The Cowboys claimed their second field goal of the game just four minutes into the second quarter on Herrera's 43-yard field goal, bringing the score to 13-0. Shortly after that, the quality of play by both teams approached a new low.
Between Morton tossing a third interception, a punt that nailed a player in the head, and two botched field goal attempts by Herrera, it's understandable that neither team would score another point by the end of the first half. The Cowboys held the lead with a stern 13-0 by the end of quarter two.
Going into halftime, the negative statistics of both teams were startling. The Broncos turned the ball over seven times, and Morton ended the first half with a 0.0 passer rating. On the other hand, the Cowboys fumbled the ball five times and failed on three field goal attempts. While the players returned to the locker room to talk strategy, the Apache Band and Belles Drill team took to the field for a halftime show titled "From Paris to Paris of America."
Within three minutes of the half, the Broncos finally found themselves on the scoreboard after a seven-play possession ending on a 47-yard field goal by kicker Jim Turner. The Cowboys quickly responded with a lucky 45-yard pass to Butch Johnson to bring Dallas to a 20-3 lead. Then, the Broncos coaching staff made the decision to pull Morton from the game as he approached his fifth interception, allowing back-up quarterback Norris Weese to lead the rest of the game.
The decision proved to be helpful to Denver's comeback. The Cowboys added an extra seven points to their name after a 16-yard run by Jensen and a 1-yard touchdown dash by Rob Lytle. Going into the fourth quarter of Super Bowl XII, Dallas was up 20-10.
Though Weese's performance was far better than Morton's, he began the fourth quarter with a sack and a fumble. Denver regained possession and led an unpredictable play that brought them into the end zone for the game's third and final time.
Staubach delivered the ball to fullback Newhouse behind him, who then pitched the ball to receiver Golden Richards — the first time in Super Bowl history that a running back threw a touchdown pass. Super Bowl XII concluded with the Cowboys holding onto a 27-10 victory.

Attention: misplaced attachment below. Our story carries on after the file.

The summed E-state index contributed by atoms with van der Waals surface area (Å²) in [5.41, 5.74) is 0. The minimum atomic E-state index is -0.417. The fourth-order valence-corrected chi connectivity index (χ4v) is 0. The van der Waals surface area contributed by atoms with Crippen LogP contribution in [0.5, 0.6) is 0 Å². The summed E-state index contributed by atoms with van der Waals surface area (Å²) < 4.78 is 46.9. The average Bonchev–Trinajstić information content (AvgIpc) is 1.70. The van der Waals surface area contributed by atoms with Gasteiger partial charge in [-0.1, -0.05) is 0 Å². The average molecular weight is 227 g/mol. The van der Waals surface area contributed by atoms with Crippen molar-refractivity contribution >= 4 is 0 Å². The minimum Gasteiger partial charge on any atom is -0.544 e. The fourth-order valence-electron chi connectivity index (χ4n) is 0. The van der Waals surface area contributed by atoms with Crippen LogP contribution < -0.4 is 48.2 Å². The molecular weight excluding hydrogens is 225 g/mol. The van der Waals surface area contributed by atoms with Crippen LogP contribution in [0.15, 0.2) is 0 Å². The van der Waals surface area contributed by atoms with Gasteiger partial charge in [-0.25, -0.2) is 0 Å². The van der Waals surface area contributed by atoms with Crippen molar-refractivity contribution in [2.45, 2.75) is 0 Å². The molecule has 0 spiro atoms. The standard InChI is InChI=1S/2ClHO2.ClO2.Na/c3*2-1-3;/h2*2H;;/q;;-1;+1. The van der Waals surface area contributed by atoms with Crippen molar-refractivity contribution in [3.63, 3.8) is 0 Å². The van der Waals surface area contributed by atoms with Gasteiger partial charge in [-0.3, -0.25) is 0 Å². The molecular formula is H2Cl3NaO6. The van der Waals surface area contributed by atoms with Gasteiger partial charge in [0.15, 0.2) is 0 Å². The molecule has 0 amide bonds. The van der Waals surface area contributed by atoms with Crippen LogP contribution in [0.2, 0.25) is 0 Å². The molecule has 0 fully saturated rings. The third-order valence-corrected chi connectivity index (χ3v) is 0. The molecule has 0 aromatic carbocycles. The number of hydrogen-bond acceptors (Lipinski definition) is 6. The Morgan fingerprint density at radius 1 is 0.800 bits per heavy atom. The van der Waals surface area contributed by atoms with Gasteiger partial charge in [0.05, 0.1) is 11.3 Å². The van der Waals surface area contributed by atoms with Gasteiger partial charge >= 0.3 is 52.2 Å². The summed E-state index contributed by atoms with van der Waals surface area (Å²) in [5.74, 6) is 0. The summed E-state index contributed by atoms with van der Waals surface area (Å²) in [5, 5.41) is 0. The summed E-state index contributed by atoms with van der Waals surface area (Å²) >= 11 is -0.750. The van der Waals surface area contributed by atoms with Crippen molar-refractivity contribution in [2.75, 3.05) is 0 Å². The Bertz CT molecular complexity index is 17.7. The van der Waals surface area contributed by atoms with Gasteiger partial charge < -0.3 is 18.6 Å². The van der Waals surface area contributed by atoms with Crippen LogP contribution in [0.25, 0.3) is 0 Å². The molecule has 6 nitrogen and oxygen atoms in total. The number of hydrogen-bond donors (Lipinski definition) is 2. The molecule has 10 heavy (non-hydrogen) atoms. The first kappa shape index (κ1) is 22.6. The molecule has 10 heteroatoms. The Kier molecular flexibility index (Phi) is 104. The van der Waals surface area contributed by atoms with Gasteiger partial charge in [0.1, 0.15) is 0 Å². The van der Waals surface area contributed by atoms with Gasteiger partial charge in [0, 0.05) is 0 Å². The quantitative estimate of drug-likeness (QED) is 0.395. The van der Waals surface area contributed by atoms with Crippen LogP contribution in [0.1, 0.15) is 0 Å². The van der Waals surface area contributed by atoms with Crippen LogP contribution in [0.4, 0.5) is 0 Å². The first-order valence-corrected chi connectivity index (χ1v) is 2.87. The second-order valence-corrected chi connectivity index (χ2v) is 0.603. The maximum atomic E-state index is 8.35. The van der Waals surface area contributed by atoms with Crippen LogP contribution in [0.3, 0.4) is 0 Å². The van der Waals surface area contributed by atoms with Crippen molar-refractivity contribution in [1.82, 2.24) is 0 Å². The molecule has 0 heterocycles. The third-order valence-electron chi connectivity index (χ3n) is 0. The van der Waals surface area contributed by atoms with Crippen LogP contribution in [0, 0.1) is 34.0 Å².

For the first time in Super Bowl history, two players earned MVP honors: Defensive end Harvey Martin and defensive tackle Randy White.
Unlike earlier Super Bowls, the twelfth installment wasn't a mid-day event on a cold mid-January afternoon. Super Bowl XII was a primetime event which was unusual given previous championships started much earlier.
This primetime slot possibly explains why the CBS broadcast of Super Bowl XII generated 20 million more viewers than Super Bowl XI — 102.01 million in total — and a 47.2 Nielsen rating.
Super Bowl XII took on a more technological approach in the broadcasting route. Thanks to the debut of top-of-the-line tools like "Action Track" and "Electronic Palette," viewers at home could follow the path of the ball and appreciate the high-end graphics between commercial breaks.
The Cowboys went into Super Bowl XII as the clear favorites to claim their second title, partially because they still had Super Bowl VI MVP Roger Staubach calling the shots at quarterback. Meanwhile, the Broncos weren't rebuilding their team — they were building their team after bringing Morton onboard and finally securing winning records after a 14-year drought.
With a final game score of 27-10, the Cowboys victoriously covered the 6-point spread. The 39-point over/under heading into Super Bowl XII proved that both teams' performances were somewhat predictable. Anyone betting on the under pressed their luck and narrowly secured a payout by a tight two points.
In their fourth Super Bowl appearance with their second trophy, the Cowboys kept this momentum into the following season. Dallas would face a team that also had a handful of Super Bowl performances and two championships to their name — can you figure out which?